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Asian Tribune is published by E-LANKA MEDIA(PVT)Ltd. Vol. 20 No. 104

Air Tiger Attack on the Air Force Base and its Significance

Dr. Siri Gamage - University of New England, Australia

It is interesting to note that some commentators seem to believe that this attack was not an attack in the real sense because the damage was minimal. Others say the attack has had a symbolic effect rather than a material one. Whatever the way one interprets this daring and surprise attack in the mid night hours on the air force base which parks Sri Lanka's air force planes and helicopters, there are some interesting observations one can make about this incident's significance.

Firstly, it is important to note that this attack was not a suicide mission. While we cannot be sure if the pilots are trained to carry suicide missions as well, the fact that the planes returned safely to their bases shows that on this occasion it was not a suicide mission. If we go by the pictures released by the LTTE (it is possible that the pictures do OR do not relate to the actual planes used in the attack), it can be seen that the planes were manned by a group of professionally trained personnel.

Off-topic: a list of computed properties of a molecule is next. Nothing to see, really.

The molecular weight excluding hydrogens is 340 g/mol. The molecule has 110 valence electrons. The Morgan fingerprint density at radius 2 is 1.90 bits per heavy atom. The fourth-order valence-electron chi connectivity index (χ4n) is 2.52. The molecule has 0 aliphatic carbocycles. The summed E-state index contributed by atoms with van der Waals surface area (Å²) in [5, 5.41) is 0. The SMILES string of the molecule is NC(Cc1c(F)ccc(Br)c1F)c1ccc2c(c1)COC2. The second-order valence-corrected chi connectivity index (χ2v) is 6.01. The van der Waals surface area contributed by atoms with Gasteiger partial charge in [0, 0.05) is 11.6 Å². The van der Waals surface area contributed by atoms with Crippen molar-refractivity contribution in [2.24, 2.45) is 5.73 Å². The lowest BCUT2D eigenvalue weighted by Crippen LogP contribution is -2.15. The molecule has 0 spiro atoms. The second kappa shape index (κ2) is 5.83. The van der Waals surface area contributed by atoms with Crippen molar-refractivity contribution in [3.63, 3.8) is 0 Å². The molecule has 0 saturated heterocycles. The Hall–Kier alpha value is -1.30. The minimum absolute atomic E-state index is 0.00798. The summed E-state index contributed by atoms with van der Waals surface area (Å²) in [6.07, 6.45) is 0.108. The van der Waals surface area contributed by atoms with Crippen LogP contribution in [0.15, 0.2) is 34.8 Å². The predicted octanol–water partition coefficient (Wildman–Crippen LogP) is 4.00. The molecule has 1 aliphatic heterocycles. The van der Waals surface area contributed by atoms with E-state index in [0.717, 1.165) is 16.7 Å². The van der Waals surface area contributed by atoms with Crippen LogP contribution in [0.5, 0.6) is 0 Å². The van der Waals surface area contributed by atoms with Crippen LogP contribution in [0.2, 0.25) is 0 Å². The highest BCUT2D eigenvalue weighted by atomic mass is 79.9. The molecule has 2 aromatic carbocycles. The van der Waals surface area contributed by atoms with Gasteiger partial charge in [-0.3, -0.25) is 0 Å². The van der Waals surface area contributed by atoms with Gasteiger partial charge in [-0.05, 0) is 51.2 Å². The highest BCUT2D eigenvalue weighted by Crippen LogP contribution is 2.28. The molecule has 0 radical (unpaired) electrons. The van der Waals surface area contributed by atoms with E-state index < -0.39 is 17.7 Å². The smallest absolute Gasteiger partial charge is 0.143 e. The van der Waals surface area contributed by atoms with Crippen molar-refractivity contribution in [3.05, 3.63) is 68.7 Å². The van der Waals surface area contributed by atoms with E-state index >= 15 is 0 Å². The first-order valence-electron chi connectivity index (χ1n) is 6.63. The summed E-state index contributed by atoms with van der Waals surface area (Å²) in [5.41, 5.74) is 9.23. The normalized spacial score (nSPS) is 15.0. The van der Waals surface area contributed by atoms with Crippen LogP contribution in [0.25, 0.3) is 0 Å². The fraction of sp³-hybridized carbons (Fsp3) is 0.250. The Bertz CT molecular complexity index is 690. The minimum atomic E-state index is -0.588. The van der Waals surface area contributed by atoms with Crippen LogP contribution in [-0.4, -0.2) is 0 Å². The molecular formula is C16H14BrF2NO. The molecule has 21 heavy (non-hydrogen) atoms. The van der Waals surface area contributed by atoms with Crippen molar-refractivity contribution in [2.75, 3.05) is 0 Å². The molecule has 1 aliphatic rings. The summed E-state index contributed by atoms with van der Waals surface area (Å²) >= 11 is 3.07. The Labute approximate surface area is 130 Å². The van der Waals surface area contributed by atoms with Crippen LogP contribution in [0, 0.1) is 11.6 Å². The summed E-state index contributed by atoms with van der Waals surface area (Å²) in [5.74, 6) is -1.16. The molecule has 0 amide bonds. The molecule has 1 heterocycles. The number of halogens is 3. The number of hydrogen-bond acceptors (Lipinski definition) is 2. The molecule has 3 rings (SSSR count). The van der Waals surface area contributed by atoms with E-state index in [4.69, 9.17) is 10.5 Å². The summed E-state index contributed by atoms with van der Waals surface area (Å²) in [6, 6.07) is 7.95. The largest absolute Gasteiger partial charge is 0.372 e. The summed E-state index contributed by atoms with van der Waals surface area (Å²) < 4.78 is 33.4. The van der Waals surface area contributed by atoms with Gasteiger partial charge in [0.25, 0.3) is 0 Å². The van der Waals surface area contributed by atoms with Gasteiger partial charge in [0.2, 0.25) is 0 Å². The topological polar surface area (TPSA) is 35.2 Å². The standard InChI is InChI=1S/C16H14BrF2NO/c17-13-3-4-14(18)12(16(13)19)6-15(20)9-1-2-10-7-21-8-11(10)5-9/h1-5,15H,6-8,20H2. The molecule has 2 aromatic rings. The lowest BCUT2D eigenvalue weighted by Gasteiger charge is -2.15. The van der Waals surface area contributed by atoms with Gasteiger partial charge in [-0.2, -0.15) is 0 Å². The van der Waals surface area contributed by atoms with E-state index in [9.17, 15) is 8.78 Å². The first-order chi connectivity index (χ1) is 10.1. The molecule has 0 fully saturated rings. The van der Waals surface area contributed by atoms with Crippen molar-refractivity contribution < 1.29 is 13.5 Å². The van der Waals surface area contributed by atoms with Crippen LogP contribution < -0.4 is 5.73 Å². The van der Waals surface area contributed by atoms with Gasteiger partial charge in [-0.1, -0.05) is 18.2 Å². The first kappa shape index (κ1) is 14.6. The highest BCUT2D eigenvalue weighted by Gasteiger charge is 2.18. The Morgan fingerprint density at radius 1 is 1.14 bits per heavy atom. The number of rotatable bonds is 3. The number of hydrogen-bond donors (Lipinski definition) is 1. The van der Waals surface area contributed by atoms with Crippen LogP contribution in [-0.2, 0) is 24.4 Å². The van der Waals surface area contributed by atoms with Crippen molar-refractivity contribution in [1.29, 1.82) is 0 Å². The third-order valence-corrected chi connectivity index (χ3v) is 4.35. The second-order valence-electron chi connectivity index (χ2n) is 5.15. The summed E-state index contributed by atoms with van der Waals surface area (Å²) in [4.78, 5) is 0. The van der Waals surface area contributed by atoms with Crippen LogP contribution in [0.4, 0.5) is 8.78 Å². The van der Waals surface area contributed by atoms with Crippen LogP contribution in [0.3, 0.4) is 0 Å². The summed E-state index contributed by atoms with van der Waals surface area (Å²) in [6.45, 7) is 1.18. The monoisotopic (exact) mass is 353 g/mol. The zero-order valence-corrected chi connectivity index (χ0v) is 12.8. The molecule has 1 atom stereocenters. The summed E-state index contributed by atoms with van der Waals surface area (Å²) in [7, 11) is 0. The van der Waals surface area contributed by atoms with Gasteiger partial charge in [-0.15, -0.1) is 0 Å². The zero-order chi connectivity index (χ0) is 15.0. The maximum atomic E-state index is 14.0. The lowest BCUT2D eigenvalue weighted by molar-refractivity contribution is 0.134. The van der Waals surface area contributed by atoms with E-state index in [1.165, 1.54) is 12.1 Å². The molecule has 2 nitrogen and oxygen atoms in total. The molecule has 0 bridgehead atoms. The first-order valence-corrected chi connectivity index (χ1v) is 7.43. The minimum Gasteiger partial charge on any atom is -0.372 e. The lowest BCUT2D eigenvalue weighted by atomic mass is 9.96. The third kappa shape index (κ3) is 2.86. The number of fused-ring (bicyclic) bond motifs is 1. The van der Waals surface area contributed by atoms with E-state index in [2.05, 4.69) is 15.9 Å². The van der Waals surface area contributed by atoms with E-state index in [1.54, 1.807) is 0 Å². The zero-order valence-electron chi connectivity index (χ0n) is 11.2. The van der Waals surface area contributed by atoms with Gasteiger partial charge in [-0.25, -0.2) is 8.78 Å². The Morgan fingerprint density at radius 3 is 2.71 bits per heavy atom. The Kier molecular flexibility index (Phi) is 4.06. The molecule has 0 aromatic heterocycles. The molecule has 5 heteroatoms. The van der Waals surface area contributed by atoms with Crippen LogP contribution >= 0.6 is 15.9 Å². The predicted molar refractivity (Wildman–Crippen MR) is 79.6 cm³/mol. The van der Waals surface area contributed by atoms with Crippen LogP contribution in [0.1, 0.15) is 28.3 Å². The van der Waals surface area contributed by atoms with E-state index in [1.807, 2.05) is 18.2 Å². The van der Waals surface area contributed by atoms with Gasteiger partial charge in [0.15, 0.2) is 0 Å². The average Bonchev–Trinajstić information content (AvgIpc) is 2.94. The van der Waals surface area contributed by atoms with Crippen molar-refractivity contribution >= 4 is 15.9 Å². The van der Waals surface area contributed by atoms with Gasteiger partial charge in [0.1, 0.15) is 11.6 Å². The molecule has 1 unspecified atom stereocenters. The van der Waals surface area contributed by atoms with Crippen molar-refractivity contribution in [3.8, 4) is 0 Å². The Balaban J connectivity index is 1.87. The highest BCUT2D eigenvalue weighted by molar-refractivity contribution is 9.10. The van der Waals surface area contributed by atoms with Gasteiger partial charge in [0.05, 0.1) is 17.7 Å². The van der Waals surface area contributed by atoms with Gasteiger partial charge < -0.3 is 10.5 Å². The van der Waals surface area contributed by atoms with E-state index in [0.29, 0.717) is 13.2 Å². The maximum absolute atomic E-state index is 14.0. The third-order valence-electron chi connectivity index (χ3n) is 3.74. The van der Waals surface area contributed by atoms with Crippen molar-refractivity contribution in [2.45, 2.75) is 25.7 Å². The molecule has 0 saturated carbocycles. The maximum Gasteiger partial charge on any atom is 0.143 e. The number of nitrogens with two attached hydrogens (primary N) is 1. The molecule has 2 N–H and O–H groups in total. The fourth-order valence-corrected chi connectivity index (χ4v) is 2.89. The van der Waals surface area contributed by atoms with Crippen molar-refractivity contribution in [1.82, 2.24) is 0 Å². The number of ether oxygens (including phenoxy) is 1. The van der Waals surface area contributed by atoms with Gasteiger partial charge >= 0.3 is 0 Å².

If this theory is correct, they are able to mount an attack on a target in the South and return safely to their base at a time of LTTE's choosing. Compared to a single event where a pilot mans a plane with a suicide mission for mutual destruction, this attack led by a professionally trained group of airmen who have embraced LTTE ideology and commitment assumes much significance in the annals of LTTE-GoSL confrontations by creating a new tempo in the military balance.